Problems with powdery mildew can occur and if they do we recommend increased airflow and making sure your watering regiment does not wet the leaves. In very wet years or climates this problem can be unavoidable, but try pruning back some of the branches or your redbud to increase airflow. Early spring and after flowering are both suitable times to prune - following directions for proper tree pruning.
Redbud Leaf Roller Caterpillars
Leaf roller caterpillars are small and zebra striped. They will fold, roll, or paste leaves together with silk to create a home. Once again established trees should not be a problem (see below for weeping redbuds), pruning back some of the leaves can improve airflow and access to predators. If you continue to be bothered by them, we suggest stepping back 10 ft. and seeing if they are still a problem. If they are, we prefer the long term solution of creating habitat for predators, birds and tiny parasitic wasps (they don't sting) over the use of pesticides that do more harm than good. Once again eliminating some of the leaf density will give them less high quality real estate, while making them easier for predators to reach. Peeling apart stuck leaves before they receive too much damage is also helpful. We don’t recommend pesticides as these will struggle to reach the leaf rollers caterpillars, simply making them more accessible to predators and using the 10 ft. rule (view the trees from 10 feet away) are the best approaches to dealing with this important food source for birds.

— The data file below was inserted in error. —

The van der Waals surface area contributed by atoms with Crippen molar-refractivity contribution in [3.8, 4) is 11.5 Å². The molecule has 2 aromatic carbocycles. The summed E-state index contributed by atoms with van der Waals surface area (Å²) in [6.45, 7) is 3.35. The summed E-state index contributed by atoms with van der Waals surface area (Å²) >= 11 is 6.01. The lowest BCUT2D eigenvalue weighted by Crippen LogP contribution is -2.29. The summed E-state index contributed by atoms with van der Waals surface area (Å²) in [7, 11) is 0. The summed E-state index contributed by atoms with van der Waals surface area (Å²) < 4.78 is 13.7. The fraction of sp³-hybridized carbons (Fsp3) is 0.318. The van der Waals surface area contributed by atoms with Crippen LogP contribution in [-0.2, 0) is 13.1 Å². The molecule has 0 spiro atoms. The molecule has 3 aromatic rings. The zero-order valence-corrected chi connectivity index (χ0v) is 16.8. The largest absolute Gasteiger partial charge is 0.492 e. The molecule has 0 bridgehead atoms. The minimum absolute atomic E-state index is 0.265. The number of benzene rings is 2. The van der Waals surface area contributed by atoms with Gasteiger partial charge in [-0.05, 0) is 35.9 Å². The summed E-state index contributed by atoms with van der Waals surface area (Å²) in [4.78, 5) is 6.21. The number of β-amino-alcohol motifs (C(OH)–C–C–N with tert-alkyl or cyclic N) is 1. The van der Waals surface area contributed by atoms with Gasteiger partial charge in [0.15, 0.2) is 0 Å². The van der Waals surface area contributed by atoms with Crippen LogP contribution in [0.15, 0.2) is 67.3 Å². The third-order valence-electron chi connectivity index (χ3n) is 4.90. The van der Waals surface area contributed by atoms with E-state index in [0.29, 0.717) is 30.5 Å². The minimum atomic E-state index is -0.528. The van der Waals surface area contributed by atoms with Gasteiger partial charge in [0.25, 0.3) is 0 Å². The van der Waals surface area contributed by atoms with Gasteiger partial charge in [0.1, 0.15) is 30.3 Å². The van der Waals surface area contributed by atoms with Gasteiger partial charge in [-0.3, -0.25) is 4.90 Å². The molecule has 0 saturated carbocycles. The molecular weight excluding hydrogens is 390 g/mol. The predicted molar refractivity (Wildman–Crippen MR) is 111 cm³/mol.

Leaf Cutter Bees
We get a lot of questions about perfectly cut circles and semicircles in redbuds. These are fascinating in their own right, and you may think tiny ancient aliens visited your tree at night. This is the work of the leaf-cutter bee, which is an important native pollinator that uses redbud leaves to make its nests. Once again, living with nature and the 10 ft. rule is the best approach here.
Weeping redbuds are great trees for small spaces, use them in a home landscape for their unique appearance and beautiful qualities. They must be trained to a certain height, so if purchased below the intended size, stake them and tie them with vinyl tape periodically to help them reach the desired size. At 3-4 in height they make an interesting alternative to shrubs, at 6-7 feet they are gorgeous weeping trees.
Powdery mildew and redbud leaf rollers can be a bigger problem for weeping redbuds due to the leaves layering on top of one another that create a lack of airflow and deny access to predators. We recommend periodic pruning of your weeping redbud if you experience either of these issues. Think of it as a haircut and take your time pruning only a small amount and smaller branches if possible. Spring and summer after flowering are both good times to prune.